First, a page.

Starting in late 2017, the Fed announced that it would begin the process of shrinking its balance sheet (quantitative tightening). Coupled with its ongoing series of short-term rate increases, the Fed’s goal is to gradually normalize monetary policy. The process thus far has been gradual (and is expected to continue to be) and subject to a great deal of transparency in an attempt to avoid a negative capital market reaction.
Globally, other central banks are not as far down the normalization path as the Fed. The European Central Bank is edging that direction, and the Bank of Japan is expected to gradually trim its bond purchases over the next few years. The bias toward reduction of global central bank balance sheets could push rates higher, leading to increased borrowing costs.
Still, these decisions underscore the confidence that policymakers have in the global economy and directly address the need to normalize policy to reduce the risk of unwanted inflation or an overheating economy, and to create some “dry powder” for central banks to take action when the next economic downturn occurs.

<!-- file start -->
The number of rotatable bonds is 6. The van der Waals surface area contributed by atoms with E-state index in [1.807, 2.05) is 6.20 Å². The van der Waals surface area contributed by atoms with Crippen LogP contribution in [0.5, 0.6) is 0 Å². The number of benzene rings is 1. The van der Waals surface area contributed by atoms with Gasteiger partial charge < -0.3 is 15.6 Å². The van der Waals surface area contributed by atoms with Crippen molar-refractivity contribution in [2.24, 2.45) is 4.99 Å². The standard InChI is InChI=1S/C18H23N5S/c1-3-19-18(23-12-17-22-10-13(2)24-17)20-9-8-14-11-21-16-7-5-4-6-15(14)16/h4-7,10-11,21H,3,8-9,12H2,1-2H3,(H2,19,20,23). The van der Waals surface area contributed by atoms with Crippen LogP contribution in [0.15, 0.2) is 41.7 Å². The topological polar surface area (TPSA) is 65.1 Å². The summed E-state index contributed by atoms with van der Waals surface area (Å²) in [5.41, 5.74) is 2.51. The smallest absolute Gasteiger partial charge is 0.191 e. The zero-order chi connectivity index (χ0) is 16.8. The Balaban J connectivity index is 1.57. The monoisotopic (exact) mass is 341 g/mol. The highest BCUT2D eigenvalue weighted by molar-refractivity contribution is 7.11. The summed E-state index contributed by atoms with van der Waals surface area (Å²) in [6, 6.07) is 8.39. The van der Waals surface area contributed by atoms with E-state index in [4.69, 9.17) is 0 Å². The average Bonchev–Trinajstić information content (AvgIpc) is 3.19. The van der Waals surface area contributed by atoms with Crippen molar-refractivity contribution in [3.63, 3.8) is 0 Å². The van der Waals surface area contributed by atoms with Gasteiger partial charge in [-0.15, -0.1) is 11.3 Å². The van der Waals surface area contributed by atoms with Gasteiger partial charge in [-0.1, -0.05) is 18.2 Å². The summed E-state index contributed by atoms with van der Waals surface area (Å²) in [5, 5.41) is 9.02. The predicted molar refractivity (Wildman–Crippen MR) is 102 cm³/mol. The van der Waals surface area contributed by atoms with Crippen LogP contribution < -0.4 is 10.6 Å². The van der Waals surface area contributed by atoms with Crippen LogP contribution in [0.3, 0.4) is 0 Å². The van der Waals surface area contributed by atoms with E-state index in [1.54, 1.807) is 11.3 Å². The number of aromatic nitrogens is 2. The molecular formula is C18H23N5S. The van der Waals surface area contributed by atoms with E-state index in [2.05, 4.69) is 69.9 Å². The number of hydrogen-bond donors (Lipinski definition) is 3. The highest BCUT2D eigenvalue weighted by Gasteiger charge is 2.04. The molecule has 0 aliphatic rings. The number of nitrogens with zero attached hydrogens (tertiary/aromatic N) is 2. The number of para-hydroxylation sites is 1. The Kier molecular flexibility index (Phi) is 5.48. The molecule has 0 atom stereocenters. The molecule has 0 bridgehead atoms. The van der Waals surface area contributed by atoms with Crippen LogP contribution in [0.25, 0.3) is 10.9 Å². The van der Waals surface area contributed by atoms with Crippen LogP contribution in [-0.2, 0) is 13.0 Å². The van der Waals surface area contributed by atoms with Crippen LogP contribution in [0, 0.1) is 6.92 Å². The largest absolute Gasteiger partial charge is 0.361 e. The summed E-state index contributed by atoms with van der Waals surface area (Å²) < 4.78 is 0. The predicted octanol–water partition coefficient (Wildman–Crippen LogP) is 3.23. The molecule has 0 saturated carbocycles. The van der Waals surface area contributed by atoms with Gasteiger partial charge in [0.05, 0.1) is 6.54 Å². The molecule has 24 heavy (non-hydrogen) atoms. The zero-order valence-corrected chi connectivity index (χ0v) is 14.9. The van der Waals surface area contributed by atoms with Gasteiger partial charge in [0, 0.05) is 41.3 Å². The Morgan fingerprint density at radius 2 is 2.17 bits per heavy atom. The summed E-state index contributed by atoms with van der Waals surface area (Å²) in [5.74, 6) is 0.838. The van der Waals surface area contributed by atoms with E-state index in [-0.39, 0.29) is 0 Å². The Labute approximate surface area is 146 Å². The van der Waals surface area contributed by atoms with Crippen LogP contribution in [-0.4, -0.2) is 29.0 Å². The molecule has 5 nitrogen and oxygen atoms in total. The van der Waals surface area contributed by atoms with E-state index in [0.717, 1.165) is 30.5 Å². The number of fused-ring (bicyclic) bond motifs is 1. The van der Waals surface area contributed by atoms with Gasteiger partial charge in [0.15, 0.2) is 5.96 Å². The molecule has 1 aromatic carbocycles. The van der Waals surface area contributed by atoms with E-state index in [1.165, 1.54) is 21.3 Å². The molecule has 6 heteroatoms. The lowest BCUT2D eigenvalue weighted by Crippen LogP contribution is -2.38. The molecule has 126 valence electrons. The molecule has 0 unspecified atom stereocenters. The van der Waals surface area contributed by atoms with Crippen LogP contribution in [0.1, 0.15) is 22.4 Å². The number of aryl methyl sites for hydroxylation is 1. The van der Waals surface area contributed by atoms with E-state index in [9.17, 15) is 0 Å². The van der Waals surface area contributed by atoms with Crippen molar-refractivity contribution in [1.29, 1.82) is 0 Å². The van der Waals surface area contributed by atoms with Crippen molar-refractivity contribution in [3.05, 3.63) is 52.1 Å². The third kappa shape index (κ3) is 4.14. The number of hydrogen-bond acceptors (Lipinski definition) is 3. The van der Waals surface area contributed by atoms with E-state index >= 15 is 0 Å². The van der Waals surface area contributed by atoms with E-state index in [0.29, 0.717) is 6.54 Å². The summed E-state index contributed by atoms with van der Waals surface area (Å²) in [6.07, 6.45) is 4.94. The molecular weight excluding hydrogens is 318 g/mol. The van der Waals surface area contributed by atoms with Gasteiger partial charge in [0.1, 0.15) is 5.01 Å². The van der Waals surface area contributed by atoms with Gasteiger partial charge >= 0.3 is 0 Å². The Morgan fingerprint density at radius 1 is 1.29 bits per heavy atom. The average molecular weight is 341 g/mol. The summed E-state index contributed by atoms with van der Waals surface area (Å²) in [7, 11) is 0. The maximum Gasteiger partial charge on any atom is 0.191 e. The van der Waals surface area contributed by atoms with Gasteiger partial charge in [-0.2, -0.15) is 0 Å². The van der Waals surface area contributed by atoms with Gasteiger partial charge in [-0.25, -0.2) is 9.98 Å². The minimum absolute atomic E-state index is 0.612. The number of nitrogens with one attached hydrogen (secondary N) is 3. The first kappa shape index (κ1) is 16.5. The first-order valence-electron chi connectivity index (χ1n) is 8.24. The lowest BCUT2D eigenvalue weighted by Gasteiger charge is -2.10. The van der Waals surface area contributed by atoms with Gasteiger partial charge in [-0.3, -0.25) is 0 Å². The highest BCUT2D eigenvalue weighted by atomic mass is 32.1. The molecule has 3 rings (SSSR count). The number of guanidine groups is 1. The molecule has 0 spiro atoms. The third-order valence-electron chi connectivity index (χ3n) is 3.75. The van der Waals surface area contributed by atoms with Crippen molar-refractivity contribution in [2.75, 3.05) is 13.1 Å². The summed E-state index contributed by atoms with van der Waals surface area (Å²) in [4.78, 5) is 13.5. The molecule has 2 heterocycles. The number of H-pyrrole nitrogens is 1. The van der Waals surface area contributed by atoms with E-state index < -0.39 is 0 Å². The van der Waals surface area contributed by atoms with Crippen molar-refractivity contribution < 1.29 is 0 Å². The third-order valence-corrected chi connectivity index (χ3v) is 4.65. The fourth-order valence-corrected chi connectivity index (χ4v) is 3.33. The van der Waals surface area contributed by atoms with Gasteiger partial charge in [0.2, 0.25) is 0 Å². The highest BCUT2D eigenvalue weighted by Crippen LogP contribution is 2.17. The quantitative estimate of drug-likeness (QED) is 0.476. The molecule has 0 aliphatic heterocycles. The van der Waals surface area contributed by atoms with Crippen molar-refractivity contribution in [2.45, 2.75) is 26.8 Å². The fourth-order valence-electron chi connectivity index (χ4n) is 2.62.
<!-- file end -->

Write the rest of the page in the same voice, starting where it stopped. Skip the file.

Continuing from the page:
Plante Moran Financial Advisors (PMFA) publishes this update to convey general information about market conditions and not for the purpose of providing investment advice. You should consult a representative from PMFA for investment advice regarding your own situation. The information provided in this update is based on information believed to be reliable at the time it was issued. Any analysis non-factual in nature constitutes only current opinions, which are subject to change.